My Thoughts on MBA Rankings
BusinessWeek recently released their 2012 business school rankings. Rather than go into the mechanics of the rankings and bitch about how my alma mater NYU Stern is only ranked 16th (just kidding, I don’t care), I’m just going to spew my thoughts about how rankings fit into the overall b-school experience.
Like I mentioned, I don’t really care for business school rankings, but I understand why they’re important:
- They ignite change. B-school administration will say they don’t care about rankings either. But when their rank goes up, they publish glowing press releases that highlight all the improvements they made. When their rank plummets, they denounce the survey’s methodology, carefully craft answers to potential candidates’ questions about why their rank dropped, and commit time and money to improve on the metrics that gave them a lower ranking. Yup, seems like they don’t care at all.
- For the most part, prospective MBA students choose a business school on two primary characteristics – rank and location.
Regarding #2, I don’t think these are wrong factors to take into account – just incomplete. These two factors are where applicants should start their application process, not end. There’s nothing wrong with a top-tier applicant narrowing down his or her initial list of schools to the top-10 ranked programs in major metropolitan areas, for instance. But many times that’s all applicants think about.
I believe that smart applicants will go further; they’ll really understand what they want to get out of business school (e.g. switch to the finance industry?) and the type of environment in which they want to spend their next two years (e.g. competitive or collaborative?), and any other factors that might be important, then really dig in to the fine details of each school that may fit his or her needs. B-schools aren’t just MBA factories; they’re living, breathing entities that will impact you for not only the next two years, but the rest of your life.
Another important factor is brand. No matter how many times Chicago’s Booth School of Business sits atop BusinessWeek’s rankings, that brand just isn’t going to be as powerful as Harvard Business School, Stanford, or Wharton. Brand is a powerful thing that should be taken into account, but like rank and location, it probably shouldn’t be the primary factor.
I understand that many of these factors aren’t mutually exclusive, but the message that I’m trying to convey is that there’s much, much more to b-school selection than rank. At least there should be.
For those of you who have MBAs, I’d love to hear some of the factors that you used, outside of rank and location, that helped you select the school you attended and how it worked out for you.
2 thoughts on “My Thoughts on MBA Rankings”
Depends on your goals. If you simply want the stamp of approval from one of the Big 3 to enter an industry that covets them, then go ahead and brand-chase.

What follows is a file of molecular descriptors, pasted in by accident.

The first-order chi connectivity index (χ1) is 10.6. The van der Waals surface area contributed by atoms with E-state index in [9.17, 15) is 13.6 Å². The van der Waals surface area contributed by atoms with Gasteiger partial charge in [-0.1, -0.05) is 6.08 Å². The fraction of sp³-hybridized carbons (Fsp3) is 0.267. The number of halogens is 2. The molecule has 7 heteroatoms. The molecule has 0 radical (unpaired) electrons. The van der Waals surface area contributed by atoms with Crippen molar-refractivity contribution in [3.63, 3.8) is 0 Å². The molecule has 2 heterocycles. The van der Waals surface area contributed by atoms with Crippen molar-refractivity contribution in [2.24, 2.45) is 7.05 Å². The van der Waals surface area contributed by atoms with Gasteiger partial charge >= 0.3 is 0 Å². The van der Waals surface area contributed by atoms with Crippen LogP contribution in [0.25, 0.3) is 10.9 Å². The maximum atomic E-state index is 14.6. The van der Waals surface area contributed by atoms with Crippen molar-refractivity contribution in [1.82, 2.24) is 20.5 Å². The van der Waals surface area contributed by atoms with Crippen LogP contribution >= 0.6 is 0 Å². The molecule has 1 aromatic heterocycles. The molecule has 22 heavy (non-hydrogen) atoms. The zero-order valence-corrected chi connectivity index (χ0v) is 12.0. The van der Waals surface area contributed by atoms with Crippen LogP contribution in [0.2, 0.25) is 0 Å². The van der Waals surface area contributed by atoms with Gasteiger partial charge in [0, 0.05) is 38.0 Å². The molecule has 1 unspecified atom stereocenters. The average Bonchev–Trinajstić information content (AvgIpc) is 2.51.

But meet enough duds from Harvard/Stanford/Wharton (and good lord, there are many), you’ll quickly realize how little the brands correlate with quality. Don’t get me wrong, those schools certainly have smart, high-achievers as well. But if you want the best overall experience and are more focused on learning whatever it is you need to learn to do whatever you want to do, I’d reason that location, campus culture, and class size are most important (in that order). Brand is a distant fourth.
Re location, is the school in close proximity to your desired industry? If so, you’ll have a much easier time accessing said industry, as most b-schools have direct ties to their local industries (Berkeley/Stanford, for example, if you want to be a Silicon Valley entrepreneur). Furthermore, you can do local internships during the academic year and won’t have to uproot yourself when interning during the summer.
Re campus culture, b-school is a perfect time to incubate ideas, and having like-minded people around helps immensely. If you wanna be a finance jock, you’ve got Wharton/Chicago. For the wanna-be entrepreneur, Stanford/Berkeley/UCLA are hotbeds. A marketing whiz? Yay Kellogg.
Finally, class size. Depends on whether you want a wide network (large class) vs a deep one (small class). That’s a matter of personal preference, but having gone to a smaller school, I’d say classes of 300-400 are ideal. They’re large enough to be diverse, but small enough to be familial. People will shout “Norm!” when you walk in the classroom (which is nice, even if your name is Lisa).
So again, if you want to be part of an industry that simply requires a H/S/W MBA, do what you’ve gotta do. But if you’re more focused on the actual learning as opposed to branding, feel free to use the above criteria.
Great points! I totally agree. I went to school to get into sports marketing, so NYU Stern was a perfect fit. You got my point exactly – there are many important factors in such an important decision. Thanks for your comment!